Sunday, May 22, 2005


Author Meets Wolves, Publishers -- Prefers Wolves

This has got to be one of the weirdest stories of the week, and yet this AP wire doesn't appear to have been picked up anywhere outside of the Boston Globe and few other MA papers:

A state appeals court yesterday upheld a $22.5 million award to a Massachusetts woman who sued the publisher of her memoir about surviving the Holocaust with the help of a pack of wolves that gave her food and protection. The author, Misha Defonseca, lost her home even after the book about her harrowing childhood in Europe during World War II became a best-seller overseas.

Defonseca and a coauthor sued the publisher, Mount Ivy Press, and its founder, Jane Daniel, for breach of contract in 1998. They accused Daniel of keeping royalties that belonged to them and hiding the money in offshore accounts. A judge later ordered Mt. Ivy and Daniel to pay a total of $32.4 million to Defonseca and her ghostwriter, Vera Lee of Newton, who was Daniel's friend and neighbor before the court battle.

Whoa, whoa... $32.4 million? Cared for by a pack of wolves?


The AP report gives barely any details, though I found at least a few more on this press release by Defonseca's lawyers at Sullivan & Worcestor:

The verdict and the decision on triple damages are the culmination of several years' legal effort by Defonseca and her law firm, Sullivan & Worcester LLP. The firm has pursued Defonseca's case without payment because of the compelling circumstances of Defonseca's life and her victimization at the hands of Mt. Ivy.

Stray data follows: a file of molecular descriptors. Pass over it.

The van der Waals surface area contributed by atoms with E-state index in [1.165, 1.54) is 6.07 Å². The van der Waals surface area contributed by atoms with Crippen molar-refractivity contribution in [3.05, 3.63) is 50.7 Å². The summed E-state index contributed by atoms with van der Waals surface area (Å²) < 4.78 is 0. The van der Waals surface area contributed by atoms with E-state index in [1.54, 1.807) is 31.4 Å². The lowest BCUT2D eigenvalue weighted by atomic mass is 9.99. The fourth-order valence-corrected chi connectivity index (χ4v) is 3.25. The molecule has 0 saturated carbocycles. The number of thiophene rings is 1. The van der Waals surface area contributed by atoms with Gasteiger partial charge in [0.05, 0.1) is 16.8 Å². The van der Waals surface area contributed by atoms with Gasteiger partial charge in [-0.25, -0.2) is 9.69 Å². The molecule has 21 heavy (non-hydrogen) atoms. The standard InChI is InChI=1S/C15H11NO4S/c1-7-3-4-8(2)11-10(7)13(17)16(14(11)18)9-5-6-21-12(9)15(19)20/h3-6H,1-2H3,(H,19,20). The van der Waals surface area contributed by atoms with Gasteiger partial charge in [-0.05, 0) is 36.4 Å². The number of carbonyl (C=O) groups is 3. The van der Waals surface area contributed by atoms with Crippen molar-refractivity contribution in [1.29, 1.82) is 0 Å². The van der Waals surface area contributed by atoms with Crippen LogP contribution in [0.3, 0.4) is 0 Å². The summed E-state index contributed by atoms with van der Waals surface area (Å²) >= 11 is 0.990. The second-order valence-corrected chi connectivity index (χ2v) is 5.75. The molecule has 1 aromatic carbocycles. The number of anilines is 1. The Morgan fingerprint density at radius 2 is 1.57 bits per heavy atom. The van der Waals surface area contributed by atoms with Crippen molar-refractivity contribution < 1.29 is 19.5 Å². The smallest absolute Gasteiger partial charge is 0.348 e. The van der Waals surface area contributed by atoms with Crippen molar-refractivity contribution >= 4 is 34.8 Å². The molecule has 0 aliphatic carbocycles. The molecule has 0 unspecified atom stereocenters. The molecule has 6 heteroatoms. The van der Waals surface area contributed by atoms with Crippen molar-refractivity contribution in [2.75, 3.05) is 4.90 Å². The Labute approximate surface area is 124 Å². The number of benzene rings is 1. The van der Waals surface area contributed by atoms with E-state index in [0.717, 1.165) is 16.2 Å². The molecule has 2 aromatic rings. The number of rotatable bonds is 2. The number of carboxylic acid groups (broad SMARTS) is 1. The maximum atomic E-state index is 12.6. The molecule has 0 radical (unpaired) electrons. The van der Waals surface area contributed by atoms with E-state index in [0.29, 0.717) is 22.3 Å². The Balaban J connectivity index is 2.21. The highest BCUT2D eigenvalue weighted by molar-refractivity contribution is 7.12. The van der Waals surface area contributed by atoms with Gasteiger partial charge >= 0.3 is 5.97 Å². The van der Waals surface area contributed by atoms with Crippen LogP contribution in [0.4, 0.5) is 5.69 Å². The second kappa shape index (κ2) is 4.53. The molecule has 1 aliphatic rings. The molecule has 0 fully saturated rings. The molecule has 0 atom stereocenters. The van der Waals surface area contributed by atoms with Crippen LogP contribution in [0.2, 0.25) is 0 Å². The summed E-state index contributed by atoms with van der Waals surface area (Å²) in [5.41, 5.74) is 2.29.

First published by Mt. Ivy Press in 1997, "Misha: A Memoir of the Holocaust Years" was a bestseller in France, Italy and Quebec, and caught the eye of movie producers, including Walt Disney Studios. However, it sold only 5,000 copies in the United States because Mt. Ivy terminated marketing efforts, including a segment on the Oprah Winfrey Show, in support of the book in 1997. Misha Defonseca now hopes to tell her story in the United States by reprinting the book and selling its movie rights.

I see that the book is also selling well under the title Surviving With Wolves on Amazon UK -- though, oddly, I don't see any newspaper coverage or reviews of it over there, either. Incidentally: has there ever been an actual substantiated case of a child being tended to by wolves? I mean, outside of Kipling stories?

Just wondering.

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